Borrowing Cost – eligibilty for capitalization ( general borrowing ) ICDS, perscribes the following method of capitalization of generally borrowed fund. i.e. A * B / C (detailed formula at last*) Under AS – 16, borrowing cost eligible for capitalisation should be determined by applying a capitalisation rate to the expenditure on that asset. i.e. weighted average rate of the borrowing costs applicable to the borrowings of the enterprise that are outstanding during the period other than borrowings made specifically for the purpose of obtaining qualifying asset. Amount of borrowing cost capitalized during a period should not exceed the amount of borrowing cost incurred during that period.
Borrowing Cost – commencement for capitalization ICDS, prescribes that commencement of capitalization should begin as follows: In case of specific borrowings from the date on which funds were borrowed and in case of general borrowings from the date on which funds were utilised. Whereas AS – 16, prescribes three conditions to be fulfilled in entirety before the commencement of capitalization of borrowing cost. Those are: (i) Activities, which are essential to prepare the asset for its intended use, should be in progress. (ii) Borrowing cost is incurred. (iii) Expenditure for acquisition, construction or production of a qualifying asset is being incurred.
Borrowing Cost – commencement for capitalization ICDS, contains in itself no condition as to suspension of capitalisation during interruption of active development. Whereas AS- 16, prescribes that capitalisation of borrowing costs should be suspended during extended periods in which active development is interrupted.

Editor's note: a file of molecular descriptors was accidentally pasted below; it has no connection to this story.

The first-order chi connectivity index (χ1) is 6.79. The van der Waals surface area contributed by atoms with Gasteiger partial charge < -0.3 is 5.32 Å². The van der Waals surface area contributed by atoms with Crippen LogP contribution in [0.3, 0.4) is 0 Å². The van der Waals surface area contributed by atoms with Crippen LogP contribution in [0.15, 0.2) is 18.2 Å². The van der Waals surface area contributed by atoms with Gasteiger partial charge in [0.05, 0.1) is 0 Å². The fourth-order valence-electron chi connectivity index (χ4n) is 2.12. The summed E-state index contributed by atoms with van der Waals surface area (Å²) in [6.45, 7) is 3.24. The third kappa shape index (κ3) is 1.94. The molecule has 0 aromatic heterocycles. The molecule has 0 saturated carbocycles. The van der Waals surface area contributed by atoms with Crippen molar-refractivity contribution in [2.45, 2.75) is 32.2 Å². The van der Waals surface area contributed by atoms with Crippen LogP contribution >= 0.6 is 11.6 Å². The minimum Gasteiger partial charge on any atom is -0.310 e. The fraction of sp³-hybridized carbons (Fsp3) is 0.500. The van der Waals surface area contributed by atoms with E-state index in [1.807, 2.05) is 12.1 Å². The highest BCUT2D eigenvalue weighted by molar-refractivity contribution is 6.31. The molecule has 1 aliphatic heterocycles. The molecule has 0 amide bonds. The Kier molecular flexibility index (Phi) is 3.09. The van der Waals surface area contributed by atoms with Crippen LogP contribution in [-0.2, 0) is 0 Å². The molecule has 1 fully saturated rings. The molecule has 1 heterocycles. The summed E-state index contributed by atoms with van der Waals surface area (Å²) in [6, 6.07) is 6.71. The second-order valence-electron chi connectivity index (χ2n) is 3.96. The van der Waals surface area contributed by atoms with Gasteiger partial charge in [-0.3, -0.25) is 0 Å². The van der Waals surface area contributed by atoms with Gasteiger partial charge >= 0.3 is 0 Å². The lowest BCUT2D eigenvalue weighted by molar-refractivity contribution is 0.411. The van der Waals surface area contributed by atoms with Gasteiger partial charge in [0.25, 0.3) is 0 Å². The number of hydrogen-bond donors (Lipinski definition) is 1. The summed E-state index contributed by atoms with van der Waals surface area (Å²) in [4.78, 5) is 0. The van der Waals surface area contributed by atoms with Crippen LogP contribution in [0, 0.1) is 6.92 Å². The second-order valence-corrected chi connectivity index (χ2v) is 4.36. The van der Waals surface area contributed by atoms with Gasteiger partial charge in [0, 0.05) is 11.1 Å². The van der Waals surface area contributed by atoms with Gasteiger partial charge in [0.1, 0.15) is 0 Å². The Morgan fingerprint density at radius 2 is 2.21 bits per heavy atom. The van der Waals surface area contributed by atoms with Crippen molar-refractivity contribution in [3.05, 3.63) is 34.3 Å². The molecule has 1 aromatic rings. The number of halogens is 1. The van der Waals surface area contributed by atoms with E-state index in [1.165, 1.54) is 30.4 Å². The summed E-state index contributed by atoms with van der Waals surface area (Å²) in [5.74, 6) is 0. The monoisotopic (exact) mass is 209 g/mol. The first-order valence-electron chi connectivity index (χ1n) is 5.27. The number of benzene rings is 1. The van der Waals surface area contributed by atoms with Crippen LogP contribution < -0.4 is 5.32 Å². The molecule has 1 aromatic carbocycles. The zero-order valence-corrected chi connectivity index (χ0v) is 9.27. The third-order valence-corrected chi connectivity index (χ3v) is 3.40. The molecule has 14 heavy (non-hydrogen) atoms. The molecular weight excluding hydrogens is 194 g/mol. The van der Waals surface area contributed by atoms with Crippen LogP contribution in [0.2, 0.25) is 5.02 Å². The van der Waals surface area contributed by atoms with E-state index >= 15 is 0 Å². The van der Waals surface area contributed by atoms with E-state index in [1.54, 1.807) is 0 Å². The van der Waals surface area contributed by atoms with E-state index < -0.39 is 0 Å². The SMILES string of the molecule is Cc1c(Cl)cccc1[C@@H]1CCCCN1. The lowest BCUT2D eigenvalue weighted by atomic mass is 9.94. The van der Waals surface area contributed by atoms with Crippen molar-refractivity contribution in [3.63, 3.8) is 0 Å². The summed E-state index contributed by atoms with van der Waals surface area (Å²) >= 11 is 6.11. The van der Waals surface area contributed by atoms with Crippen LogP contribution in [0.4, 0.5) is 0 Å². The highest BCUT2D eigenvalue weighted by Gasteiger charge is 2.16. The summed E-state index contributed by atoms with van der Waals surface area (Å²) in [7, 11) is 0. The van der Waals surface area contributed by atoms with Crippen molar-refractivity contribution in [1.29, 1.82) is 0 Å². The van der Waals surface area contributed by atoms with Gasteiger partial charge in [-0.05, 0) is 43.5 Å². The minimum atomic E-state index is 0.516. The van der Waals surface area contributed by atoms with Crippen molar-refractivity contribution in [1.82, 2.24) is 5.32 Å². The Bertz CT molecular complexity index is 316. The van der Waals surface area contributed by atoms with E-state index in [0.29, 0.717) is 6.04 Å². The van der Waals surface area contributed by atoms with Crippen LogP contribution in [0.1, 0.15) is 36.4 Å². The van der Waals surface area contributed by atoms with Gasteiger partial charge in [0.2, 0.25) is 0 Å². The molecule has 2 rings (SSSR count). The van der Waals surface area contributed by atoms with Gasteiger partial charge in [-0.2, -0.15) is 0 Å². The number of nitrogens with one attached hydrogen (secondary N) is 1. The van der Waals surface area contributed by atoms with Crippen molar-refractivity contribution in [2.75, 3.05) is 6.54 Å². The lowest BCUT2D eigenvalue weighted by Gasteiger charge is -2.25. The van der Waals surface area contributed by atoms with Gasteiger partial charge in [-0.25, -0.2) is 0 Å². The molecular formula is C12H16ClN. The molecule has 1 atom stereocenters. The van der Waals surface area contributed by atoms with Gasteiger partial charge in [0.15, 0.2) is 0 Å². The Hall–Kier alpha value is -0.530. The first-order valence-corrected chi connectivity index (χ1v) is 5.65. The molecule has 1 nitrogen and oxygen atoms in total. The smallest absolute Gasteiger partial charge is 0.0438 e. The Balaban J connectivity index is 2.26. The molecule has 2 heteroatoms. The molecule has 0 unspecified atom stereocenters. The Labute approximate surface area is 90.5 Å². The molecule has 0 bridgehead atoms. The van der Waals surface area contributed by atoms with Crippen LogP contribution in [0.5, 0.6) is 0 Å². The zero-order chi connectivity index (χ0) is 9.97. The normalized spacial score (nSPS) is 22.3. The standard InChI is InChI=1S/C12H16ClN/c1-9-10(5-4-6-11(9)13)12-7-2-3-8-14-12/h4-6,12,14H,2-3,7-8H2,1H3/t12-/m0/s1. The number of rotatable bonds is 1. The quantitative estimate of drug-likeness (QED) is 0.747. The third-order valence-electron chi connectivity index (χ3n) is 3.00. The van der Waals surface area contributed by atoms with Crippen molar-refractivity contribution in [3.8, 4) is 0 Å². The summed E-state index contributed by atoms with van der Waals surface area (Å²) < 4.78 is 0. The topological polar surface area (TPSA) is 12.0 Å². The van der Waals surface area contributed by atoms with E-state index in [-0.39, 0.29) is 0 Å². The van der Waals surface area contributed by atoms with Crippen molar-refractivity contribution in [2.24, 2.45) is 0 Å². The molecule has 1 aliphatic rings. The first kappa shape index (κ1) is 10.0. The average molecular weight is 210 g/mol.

Income Computation and Diclosure Standard X relating to provisions, contingent laibilties and contingent assets. Provisions, Contingent laibilities and Contigent assets – Scope ICDS while defining the scope excludes the following: (a) resulting from financial instruments;

(b) resulting from executory contracts;

(c) arising in insurance business from contracts with policyholders; and

(d) covered by another Income Computation and Disclosure Standard.

Whereas AS -29, while defining the scope excludes the following : (a) Those resulting from financial instrument that are carried at fair value. (b) Those resulting from executory contracts, except where the contract is onerous. ( c) Those arising in insurance enterprise from contracts with policy holders. (d) Those covered by another Accounting Standard.
Provisions, Contingent laibilities and Contigent assets – Recognition ( Provision ) According to ICDS, A provision should be recognised when it is reasonably certain that an outflow of resources embodying economic benefits will be required to settle the obligation. According to AS – 29, A provision should be recognised when it is probable that an outflow of resources embodying economic benefits will be required to settle the obligation.